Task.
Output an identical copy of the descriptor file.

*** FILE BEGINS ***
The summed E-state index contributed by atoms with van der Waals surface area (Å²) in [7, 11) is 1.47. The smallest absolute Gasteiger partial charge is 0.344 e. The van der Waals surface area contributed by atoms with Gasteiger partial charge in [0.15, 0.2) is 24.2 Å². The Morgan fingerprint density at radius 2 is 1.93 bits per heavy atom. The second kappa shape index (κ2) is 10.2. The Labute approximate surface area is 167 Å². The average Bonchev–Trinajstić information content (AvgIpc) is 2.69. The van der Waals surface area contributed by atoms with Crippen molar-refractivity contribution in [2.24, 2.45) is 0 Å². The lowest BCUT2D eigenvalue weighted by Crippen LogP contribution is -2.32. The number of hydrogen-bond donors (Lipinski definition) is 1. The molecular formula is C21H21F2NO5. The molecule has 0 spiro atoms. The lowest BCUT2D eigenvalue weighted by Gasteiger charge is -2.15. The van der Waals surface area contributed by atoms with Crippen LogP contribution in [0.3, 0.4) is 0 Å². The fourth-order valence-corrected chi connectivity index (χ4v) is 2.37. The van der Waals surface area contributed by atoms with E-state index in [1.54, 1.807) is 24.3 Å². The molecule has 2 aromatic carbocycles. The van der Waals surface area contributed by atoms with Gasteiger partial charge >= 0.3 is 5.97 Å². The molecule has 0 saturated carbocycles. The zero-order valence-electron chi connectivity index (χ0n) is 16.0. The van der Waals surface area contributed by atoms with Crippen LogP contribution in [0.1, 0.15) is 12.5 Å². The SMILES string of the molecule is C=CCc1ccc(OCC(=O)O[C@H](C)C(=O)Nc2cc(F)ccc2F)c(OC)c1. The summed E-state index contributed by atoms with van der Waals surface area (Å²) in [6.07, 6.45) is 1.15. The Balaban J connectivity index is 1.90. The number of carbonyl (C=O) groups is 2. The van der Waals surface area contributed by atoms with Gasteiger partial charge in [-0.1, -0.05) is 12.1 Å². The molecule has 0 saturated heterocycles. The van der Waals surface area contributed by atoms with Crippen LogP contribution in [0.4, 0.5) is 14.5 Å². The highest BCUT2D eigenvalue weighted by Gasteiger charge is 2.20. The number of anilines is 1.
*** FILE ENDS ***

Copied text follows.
The summed E-state index contributed by atoms with van der Waals surface area (Å²) in [7, 11) is 1.47. The smallest absolute Gasteiger partial charge is 0.344 e. The van der Waals surface area contributed by atoms with Gasteiger partial charge in [0.15, 0.2) is 24.2 Å². The Morgan fingerprint density at radius 2 is 1.93 bits per heavy atom. The second kappa shape index (κ2) is 10.2. The Labute approximate surface area is 167 Å². The average Bonchev–Trinajstić information content (AvgIpc) is 2.69. The van der Waals surface area contributed by atoms with Crippen molar-refractivity contribution in [2.24, 2.45) is 0 Å². The lowest BCUT2D eigenvalue weighted by Crippen LogP contribution is -2.32. The number of hydrogen-bond donors (Lipinski definition) is 1. The molecular formula is C21H21F2NO5. The molecule has 0 spiro atoms. The lowest BCUT2D eigenvalue weighted by Gasteiger charge is -2.15. The van der Waals surface area contributed by atoms with Crippen LogP contribution in [0.3, 0.4) is 0 Å². The fourth-order valence-corrected chi connectivity index (χ4v) is 2.37. The van der Waals surface area contributed by atoms with E-state index in [1.54, 1.807) is 24.3 Å². The molecule has 2 aromatic carbocycles. The van der Waals surface area contributed by atoms with Gasteiger partial charge >= 0.3 is 5.97 Å². The molecule has 0 saturated carbocycles. The zero-order valence-electron chi connectivity index (χ0n) is 16.0. The van der Waals surface area contributed by atoms with Crippen LogP contribution in [0.1, 0.15) is 12.5 Å². The SMILES string of the molecule is C=CCc1ccc(OCC(=O)O[C@H](C)C(=O)Nc2cc(F)ccc2F)c(OC)c1. The summed E-state index contributed by atoms with van der Waals surface area (Å²) in [6.07, 6.45) is 1.15. The Balaban J connectivity index is 1.90. The number of carbonyl (C=O) groups is 2. The van der Waals surface area contributed by atoms with Gasteiger partial charge in [-0.1, -0.05) is 12.1 Å². The molecule has 0 saturated heterocycles. The van der Waals surface area contributed by atoms with Crippen LogP contribution in [0.4, 0.5) is 14.5 Å². The highest BCUT2D eigenvalue weighted by Gasteiger charge is 2.20. The number of anilines is 1.